Non-writerly and un-readerly friends recently bemoaned the fact that neither Mark nor I have been around to hang out with them as much as we’ve done in the past.

To be honest, I really didn’t notice / realise this!

Oh, I lie.  I maybe did, vaguely, at the back of my mind.  Last year we were incredibly social, making sure we had people around every couple of weekends. 

This year…not so much. 

The reason is mainly because both Mark and I are keen to get our respective books done.  Me, for the end of June and then hopefully to continue with the New Shiny whilst Djinn is out on submission.  Mark is working on his epic fantasy novel with zombies and wargh! and bloodhsed.  He’s just over halfway through that and is hoping to be done by the end of the year…then revision starts.

So priorities for both of us changed dramatically over the past few months. 

For me it was the realisation that I really wasted last year, the remainder of last year, after finishing Djinn, by doing very little and thinking about it a lot. 

Or was it really wasted?

I spent the  the year puttering or noodling around with Djinn but never really wanting to revise it in full.  I was scared of it.  Of the next step.

Instead I read a lot and I wrote a lot of other things.  I joined SCBWI and I also joined two critique groups.  I kept up to date with what was going on in the market and I reviewed over a hundred books.  I went to writers events and publishers events.  I networked and met new authors and established authors.  I spoke with a lot of editors and agents and publicity people.  And I listened and I paid attention.  I felt a bit spy-like.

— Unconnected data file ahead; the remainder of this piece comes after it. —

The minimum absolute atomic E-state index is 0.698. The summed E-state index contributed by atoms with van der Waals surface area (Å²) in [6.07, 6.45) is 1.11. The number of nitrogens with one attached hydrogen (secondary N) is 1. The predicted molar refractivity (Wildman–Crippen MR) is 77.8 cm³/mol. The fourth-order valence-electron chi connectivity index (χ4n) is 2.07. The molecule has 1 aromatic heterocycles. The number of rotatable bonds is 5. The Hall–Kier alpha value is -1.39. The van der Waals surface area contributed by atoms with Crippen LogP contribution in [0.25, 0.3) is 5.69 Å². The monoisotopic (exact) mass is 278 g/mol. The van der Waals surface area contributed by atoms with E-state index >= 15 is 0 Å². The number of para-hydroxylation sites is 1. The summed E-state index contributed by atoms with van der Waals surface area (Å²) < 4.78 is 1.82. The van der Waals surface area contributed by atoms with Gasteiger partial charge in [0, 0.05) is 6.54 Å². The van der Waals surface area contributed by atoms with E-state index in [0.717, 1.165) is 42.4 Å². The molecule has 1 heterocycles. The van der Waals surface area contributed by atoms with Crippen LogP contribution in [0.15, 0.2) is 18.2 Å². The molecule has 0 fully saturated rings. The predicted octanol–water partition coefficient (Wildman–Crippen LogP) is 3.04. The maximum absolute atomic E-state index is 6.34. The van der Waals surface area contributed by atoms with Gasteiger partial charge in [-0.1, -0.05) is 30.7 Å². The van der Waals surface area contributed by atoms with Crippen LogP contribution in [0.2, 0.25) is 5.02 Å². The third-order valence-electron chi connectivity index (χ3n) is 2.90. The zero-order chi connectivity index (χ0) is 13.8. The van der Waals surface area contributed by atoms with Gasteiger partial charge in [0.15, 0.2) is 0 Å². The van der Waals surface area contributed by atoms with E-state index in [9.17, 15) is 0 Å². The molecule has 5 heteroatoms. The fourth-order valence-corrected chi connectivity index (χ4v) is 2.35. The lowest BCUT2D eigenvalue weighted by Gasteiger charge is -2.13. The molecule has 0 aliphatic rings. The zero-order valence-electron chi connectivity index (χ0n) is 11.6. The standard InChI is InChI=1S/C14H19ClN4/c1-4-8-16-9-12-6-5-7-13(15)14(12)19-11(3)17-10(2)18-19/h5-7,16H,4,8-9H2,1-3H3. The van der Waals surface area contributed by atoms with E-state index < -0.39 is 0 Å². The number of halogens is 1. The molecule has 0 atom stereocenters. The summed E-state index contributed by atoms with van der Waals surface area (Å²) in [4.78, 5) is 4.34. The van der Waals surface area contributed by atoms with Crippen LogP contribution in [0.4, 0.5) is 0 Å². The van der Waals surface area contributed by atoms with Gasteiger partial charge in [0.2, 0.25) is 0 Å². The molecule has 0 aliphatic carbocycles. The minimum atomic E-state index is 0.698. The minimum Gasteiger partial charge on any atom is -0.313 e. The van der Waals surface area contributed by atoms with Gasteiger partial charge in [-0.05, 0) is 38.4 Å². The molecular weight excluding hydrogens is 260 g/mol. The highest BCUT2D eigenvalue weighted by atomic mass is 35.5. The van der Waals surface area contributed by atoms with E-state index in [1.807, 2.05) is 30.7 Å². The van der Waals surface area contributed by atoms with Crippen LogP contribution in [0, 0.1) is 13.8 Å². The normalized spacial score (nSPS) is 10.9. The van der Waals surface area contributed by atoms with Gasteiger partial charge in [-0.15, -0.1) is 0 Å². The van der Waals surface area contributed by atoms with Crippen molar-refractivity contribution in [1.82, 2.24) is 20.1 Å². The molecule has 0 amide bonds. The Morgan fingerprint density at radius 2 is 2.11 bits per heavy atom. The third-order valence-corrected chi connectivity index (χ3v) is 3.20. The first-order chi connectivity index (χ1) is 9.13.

And looking back now, I realised how much I’ve learned in this past few months.  By reading practically everything that’s come my way I have been subjected to a variety of styles and stories.  By listening closely to writers, tutors and other people in the industry I have an informed opinion about what is currently going on in the market. 

And now I’m thinking that whilst I’m revising Djinn for the third time to completion, that that time I spent maybe wasn’t a waste but it was an opportunity for me to learn and realise that I needed to learn.  On one hand it sounds like an excuse – can I ever forget Meg Rossoff shouting: WRITE THE BOOK! – but to be honest, I wasn’t ready.  But more importantly, Djinn wasn’t ready. I was hungry for it to be done but not hungry enough.  Now I am.  I’m hungry and I’m hoping that it will find an audience.  If not, I’m happy to put it in the bottom draw because most times, the first one is not good enough, no matter how much you want it to be. 

Then I’ll work on the New Shiny and disappear into a cave where friends won’t be able to find me.

And I think, after our recent bbq at home, with non-writerly friends, when we explained to them what was going on, they actually GOT where we were coming from and understood.  And made lovely noises of encouragement.  It was actually really cool to see the interest spark in their eyes when I told them about Djinn.  I’ve not told them about it before.  And then a big compliment came when one of them said: hurry up and get published so we can read it, dammit!

The confidence and the enthusiam really made me smile and I love them for it because they totally understood what both Mark and I needed to hear right then – excited noises and compliments.  And that, afterall, is what friends do.

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